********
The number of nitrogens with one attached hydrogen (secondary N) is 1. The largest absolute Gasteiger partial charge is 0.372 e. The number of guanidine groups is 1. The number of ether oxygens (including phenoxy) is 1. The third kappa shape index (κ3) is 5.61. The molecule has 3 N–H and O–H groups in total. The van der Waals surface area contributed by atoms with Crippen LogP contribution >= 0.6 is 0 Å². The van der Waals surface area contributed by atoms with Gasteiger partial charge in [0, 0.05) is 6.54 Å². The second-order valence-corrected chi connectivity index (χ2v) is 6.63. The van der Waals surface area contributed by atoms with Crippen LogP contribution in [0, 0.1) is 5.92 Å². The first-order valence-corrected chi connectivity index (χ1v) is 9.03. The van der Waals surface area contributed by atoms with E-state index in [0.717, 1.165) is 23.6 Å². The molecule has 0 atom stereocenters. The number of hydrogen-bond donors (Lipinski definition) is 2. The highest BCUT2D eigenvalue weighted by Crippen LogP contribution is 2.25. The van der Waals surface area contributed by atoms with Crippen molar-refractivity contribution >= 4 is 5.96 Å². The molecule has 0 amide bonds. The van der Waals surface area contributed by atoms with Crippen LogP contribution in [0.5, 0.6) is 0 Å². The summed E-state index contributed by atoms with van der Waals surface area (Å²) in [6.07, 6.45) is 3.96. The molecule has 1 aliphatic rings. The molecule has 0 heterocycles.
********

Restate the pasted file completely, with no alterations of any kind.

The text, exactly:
The number of nitrogens with one attached hydrogen (secondary N) is 1. The largest absolute Gasteiger partial charge is 0.372 e. The number of guanidine groups is 1. The number of ether oxygens (including phenoxy) is 1. The third kappa shape index (κ3) is 5.61. The molecule has 3 N–H and O–H groups in total. The van der Waals surface area contributed by atoms with Crippen LogP contribution >= 0.6 is 0 Å². The van der Waals surface area contributed by atoms with Gasteiger partial charge in [0, 0.05) is 6.54 Å². The second-order valence-corrected chi connectivity index (χ2v) is 6.63. The van der Waals surface area contributed by atoms with Crippen LogP contribution in [0, 0.1) is 5.92 Å². The first-order valence-corrected chi connectivity index (χ1v) is 9.03. The van der Waals surface area contributed by atoms with E-state index in [0.717, 1.165) is 23.6 Å². The molecule has 0 atom stereocenters. The number of hydrogen-bond donors (Lipinski definition) is 2. The highest BCUT2D eigenvalue weighted by Crippen LogP contribution is 2.25. The van der Waals surface area contributed by atoms with Crippen molar-refractivity contribution >= 4 is 5.96 Å². The molecule has 0 amide bonds. The van der Waals surface area contributed by atoms with Crippen LogP contribution in [0.5, 0.6) is 0 Å². The summed E-state index contributed by atoms with van der Waals surface area (Å²) in [6.07, 6.45) is 3.96. The molecule has 1 aliphatic rings. The molecule has 0 heterocycles.